Scientists sequence more than 1,000 COVID-19 genomes to aid pandemic response
Over 1,000 sequences of the coronavirus genome have now been produced as part of work done by scientists and clinicians from the University of Sheffield and Sheffield Teaching Hospitals NHS Foundation Trust.
The data is a major milestone for their work as part of a UK consortium to map how COVID-19 spreads, behaves and mutates. It will be published in full on a public database used by researchers and scientists working on solutions to the coronavirus outbreak worldwide.
Backed by the UK government, the £20 million investment allowed expert groups across the UK to work together to rapidly analyze the genetic code of coronavirus samples circulating in the UK. The work is creating intelligence to share with public health agencies, hospitals, regional NHS centers and the government to help combat the virus.
By mapping the COVID-19 genome, the scientists can monitor changes in the virus at a national and global scale, furthering understanding of how it is spreading and mutating—informing clinical care of patients and even saving lives.
The COVID-19 Genomics UK Consortium includes the NHS, public health agencies, Wellcome Sanger Institute, and numerous academic institutions including the University of Sheffield.
Dr. Thushan de Silva, Senior Clinical Lecturer and Honorary Consultant Physician in Infectious Diseases from the University of Sheffield, is leading the collaborative Sheffield COVID-19 Genomics Group. Members include specialists from the University's Florey Institute for Host Pathogen Interactions, Sheffield Institute for Translational Neuroscience (SITraN), Department of Animal and Plant Sciences, Department of Molecular Biology and Biotechnology, and Department of Computer Science.
Dr. Matthew Parker and Dr. Dennis Wang have been leading the bioinformatics analysis for the project in the National Institute of Health Research (NIHR) Sheffield Biomedical Research Centre and the Department of Computer Science.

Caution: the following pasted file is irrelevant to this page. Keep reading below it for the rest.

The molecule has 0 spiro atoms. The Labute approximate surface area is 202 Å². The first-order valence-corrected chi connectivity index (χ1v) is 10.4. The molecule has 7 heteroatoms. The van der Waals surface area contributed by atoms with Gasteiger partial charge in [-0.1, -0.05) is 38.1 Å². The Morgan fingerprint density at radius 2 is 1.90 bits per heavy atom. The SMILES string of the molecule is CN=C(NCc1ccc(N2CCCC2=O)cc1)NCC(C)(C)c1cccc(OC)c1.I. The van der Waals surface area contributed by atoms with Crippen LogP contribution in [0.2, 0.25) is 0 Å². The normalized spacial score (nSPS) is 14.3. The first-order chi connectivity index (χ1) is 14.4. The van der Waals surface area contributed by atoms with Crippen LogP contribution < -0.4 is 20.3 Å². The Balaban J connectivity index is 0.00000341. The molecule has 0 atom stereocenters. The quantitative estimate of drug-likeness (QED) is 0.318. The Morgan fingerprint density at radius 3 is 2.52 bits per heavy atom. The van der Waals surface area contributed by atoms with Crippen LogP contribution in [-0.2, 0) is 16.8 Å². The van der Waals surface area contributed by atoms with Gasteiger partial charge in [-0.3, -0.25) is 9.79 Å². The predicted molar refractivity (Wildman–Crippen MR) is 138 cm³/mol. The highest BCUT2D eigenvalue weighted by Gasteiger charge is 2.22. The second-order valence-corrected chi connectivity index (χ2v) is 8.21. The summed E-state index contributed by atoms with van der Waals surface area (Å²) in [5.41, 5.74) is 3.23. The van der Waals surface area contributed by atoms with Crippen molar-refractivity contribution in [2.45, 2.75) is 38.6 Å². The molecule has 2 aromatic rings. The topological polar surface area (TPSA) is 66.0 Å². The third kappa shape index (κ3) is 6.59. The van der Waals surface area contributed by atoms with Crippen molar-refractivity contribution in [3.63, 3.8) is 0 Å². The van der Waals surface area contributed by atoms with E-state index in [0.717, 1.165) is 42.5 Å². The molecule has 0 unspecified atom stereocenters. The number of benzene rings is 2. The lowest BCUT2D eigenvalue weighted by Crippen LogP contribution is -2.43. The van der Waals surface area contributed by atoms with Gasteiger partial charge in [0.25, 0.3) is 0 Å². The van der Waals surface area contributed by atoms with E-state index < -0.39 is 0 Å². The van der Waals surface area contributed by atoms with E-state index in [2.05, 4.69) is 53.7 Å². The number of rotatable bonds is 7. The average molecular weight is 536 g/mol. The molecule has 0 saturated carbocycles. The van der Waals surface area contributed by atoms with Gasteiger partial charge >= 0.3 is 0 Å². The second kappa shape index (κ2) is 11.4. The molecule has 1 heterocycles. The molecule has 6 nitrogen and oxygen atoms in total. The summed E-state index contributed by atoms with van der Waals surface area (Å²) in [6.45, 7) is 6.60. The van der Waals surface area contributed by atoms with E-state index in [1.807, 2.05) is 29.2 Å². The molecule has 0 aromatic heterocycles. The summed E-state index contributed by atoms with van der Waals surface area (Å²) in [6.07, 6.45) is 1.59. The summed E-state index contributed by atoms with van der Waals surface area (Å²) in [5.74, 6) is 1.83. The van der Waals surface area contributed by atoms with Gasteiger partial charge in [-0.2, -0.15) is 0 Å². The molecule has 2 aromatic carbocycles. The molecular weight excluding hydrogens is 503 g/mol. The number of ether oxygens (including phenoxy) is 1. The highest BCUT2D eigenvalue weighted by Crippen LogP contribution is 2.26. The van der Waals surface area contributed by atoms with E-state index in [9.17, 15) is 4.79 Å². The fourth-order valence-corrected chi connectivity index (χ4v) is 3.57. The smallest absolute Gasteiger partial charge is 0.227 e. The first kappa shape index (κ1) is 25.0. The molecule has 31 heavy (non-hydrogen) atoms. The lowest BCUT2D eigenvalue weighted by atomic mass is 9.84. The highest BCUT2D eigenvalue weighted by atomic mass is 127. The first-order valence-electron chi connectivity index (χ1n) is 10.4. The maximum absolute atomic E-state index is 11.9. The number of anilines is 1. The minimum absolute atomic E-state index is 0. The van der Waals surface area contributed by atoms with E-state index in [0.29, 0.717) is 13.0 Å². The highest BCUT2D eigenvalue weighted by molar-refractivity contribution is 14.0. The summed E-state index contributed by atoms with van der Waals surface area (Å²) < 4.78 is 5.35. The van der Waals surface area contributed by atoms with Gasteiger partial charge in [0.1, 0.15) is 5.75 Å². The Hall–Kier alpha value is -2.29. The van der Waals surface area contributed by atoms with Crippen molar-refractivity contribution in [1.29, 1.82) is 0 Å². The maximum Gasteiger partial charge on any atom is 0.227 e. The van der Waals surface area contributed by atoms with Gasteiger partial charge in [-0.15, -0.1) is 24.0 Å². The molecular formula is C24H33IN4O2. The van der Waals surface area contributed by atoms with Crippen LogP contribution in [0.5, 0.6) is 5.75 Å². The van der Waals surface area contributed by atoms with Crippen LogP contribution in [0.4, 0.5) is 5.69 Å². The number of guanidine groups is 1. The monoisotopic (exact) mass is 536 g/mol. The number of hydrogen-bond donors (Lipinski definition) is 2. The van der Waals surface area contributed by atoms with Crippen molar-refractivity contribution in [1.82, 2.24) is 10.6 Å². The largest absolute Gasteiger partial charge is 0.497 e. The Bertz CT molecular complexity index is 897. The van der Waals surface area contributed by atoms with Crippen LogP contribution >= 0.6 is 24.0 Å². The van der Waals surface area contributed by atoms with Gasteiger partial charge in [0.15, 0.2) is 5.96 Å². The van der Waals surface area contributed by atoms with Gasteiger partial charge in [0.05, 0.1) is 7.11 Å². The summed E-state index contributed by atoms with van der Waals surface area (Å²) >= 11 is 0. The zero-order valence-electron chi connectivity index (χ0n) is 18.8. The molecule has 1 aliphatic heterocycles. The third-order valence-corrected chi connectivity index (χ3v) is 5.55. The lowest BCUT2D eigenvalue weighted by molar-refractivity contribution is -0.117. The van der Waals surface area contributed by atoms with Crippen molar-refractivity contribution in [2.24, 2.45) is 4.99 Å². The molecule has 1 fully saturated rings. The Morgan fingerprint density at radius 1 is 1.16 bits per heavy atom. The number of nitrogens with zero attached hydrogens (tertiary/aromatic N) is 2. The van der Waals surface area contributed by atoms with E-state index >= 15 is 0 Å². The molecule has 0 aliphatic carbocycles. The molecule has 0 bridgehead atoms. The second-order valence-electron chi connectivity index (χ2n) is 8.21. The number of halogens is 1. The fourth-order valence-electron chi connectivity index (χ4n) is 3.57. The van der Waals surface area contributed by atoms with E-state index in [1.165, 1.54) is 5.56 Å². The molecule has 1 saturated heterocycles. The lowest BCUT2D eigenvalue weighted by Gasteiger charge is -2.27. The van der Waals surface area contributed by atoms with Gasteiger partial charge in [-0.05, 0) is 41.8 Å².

Dr. Parker said: "Using expertise in the Sheffield Bioinformatics Core, we have built a robust pipeline which takes the genomic data from viral cases in our region and compares it to those from around the world to identify new mutations. By collaborating with our national and international partners, we will be able to track the spread of the virus and the facilities and expertise we have here in Sheffield are key to a successful project like this.
"Our collaborative team has rapidly expanded its capacity and formulated new processes to be able to sequence genomes on a scale we have not done before. The laboratory staff are now sequencing genomes from samples taken from patients with confirmed cases of COVID-19 at a rate of over 100 a week."
Dr. de Silva said: "By looking at the whole virus genome in people who have had confirmed cases of coronavirus, we can monitor changes in the virus at a national and global scale to understand how it is spreading.
"The work is helping to coordinate agile responses to new infectious diseases as they spread and mutate in local populations. This is critical for the health research community to be able to contribute to our understanding of outbreaks of new infectious diseases, informing clinical care of patients and even saving lives."
The team is working in partnership with Consultant Virologists Dr. Cariad Evans, Dr. Mohammad Raza, Dr. Alison Cope and Consultant Microbiologist Dr. Dave Partridge, from the Sheffield Teaching Hospitals NHS Foundation Trust's regional NHS virology laboratory based at the Northern General Hospital; to respond to the rapidly evolving outbreak of the virus in the Yorkshire region.
Dr. Cariad Evans said: "We have national and international experts in Virology working in our laboratories and we are very proud to be involved in this important work to determine how this new virus behaves and how that knowledge could then inform future care or treatment."
More information: The COG Consortium database can be accessed at www.cogconsortium.uk/data/